Ageing and Literacy Skills: Evidence from Canada, Norway and the United States
AbstractWe study the relationship between age and literacy skills in Canada, Norway and the U.S. – countries that represent a wide range of literacy outcomes – using data from the 1994 and 2003 International Adult Literacy Surveys. In cross-sectional data there is a weak negative partial relationship between literacy skills and age. However, this relationship could reflect some combination of age and cohort effects. In order to identify age effects, we use the 1994 and 2003 surveys to create synthetic cohorts. Our analysis shows that the modest negative slope of the literacy-age profile in cross-sectional data arises from offsetting ageing and cohort effects. Individuals from a given birth cohort lose literacy skills after they leave school at a rate greater than indicated by cross-sectional estimates. At the same time, more recent birth cohorts have lower levels of literacy. These results suggest a pervasive tendency for literacy skills to decline over time and that these countries are doing a poorer job of educating successive generations. All three countries show similar patterns of skill loss with age, as well as declining literacy across successive cohorts. The countries differ, however, in the part of the skill distribution where falling skills are most evident. In Canada the cross-cohort declines are especially large at the top of the skill distribution. In Norway declining skills across cohorts are more prevalent at the bottom of the distribution. In the U.S. the decline in literacy skills over time is most pronounced in the middle of the distribution.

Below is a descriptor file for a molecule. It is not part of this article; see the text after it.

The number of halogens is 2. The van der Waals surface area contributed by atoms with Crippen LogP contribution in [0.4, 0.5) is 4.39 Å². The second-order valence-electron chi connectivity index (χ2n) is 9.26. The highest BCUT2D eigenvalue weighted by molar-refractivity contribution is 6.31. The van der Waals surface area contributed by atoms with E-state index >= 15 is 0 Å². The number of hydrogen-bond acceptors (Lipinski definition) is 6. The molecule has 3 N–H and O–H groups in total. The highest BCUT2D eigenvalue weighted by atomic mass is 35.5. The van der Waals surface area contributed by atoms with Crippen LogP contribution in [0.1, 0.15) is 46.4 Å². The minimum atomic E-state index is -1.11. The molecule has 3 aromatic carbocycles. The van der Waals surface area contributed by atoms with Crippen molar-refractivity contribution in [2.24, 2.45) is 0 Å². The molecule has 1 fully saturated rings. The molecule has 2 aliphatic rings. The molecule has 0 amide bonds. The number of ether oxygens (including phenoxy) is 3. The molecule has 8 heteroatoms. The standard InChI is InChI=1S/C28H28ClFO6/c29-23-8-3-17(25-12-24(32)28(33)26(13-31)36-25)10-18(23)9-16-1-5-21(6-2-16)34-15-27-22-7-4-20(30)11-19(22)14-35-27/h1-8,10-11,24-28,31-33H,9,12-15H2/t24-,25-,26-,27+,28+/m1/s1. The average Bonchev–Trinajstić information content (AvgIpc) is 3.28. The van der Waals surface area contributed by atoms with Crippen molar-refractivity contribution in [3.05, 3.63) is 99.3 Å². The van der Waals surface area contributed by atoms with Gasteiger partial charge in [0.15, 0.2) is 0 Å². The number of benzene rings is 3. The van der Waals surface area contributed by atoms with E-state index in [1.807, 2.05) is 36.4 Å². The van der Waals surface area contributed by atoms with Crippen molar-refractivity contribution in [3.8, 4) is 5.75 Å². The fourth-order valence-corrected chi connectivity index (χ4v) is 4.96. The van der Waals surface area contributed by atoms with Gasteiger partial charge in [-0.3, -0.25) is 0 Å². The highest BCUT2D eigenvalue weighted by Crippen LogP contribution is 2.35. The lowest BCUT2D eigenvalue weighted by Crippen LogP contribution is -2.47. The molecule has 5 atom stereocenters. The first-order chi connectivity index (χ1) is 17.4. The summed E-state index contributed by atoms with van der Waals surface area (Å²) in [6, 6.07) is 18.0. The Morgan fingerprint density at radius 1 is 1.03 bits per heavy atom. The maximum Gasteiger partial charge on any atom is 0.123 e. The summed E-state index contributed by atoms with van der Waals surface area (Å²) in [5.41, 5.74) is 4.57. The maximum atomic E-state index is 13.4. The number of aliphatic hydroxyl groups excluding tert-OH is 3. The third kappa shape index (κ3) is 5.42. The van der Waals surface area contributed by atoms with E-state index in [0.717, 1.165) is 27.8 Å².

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Bibliographic InfoPaper provided by Institute for the Study of Labor (IZA) in its series IZA Discussion Papers with number 6424.
Length: 42 pages
Date of creation: Mar 2012
Date of revision:
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Other versions of this item:
- Green, David A. & Riddell, W. Craig, 2012. "Ageing and Literacy Skills: Evidence from Canada, Norway and the United States," CLSRN Working Papers clsrn_admin-2012-16, UBC Department of Economics, revised 27 Apr 2012.
- I20 - Health, Education, and Welfare - - Education - - - General
- J14 - Labor and Demographic Economics - - Demographic Economics - - - Economics of the Elderly; Economics of the Handicapped; Non-Labor Market Discrimination
- J24 - Labor and Demographic Economics - - Demand and Supply of Labor - - - Human Capital; Skills; Occupational Choice; Labor Productivity
This paper has been announced in the following NEP Reports:
- NEP-AGE-2012-04-03 (Economics of Ageing)
- NEP-ALL-2012-04-03 (All new papers)
- NEP-DEM-2012-04-03 (Demographic Economics)
- NEP-EDU-2012-04-03 (Education)
- NEP-LAB-2012-04-03 (Labour Economics)
Please report citation or reference errors to , or , if you are the registered author of the cited work, log in to your RePEc Author Service profile, click on "citations" and make appropriate adjustments.:
- Harmon, Colm & Walker, Ian, 1995.
"Estimates of the economic return to schooling for the United Kingdom,"
Open Access publications from University College Dublin
urn:hdl:10197/647, University College Dublin.
- Harmon, Colm & Walker, Ian, 1995. "Estimates of the Economic Return to Schooling for the United Kingdom," American Economic Review, American Economic Association, vol. 85(5), pages 1278-86, December.
- Green, David A. & Craig Riddell, W., 2003. "Literacy and earnings: an investigation of the interaction of cognitive and unobserved skills in earnings generation," Labour Economics, Elsevier, vol. 10(2), pages 165-184, April.
- Kevin Milligan & Enrico Moretti & Philip Oreopoulos, 2003. "Does Education Improve Citizenship? Evidence from the U.S. and the U.K," NBER Working Papers 9584, National Bureau of Economic Research, Inc.
- Ana Ferrer & David A. Green & W. Craig Riddell, 2006. "The Effect of Literacy on Immigrant Earnings," Journal of Human Resources, University of Wisconsin Press, vol. 41(2).
- Frenette, Marc Green, David A. Milligan, Kevin, 2006. "Revisiting Recent Trends in Canadian After-Tax Income Inequality Using Census Data," Analytical Studies Branch Research Paper Series 2006274e, Statistics Canada, Analytical Studies Branch.
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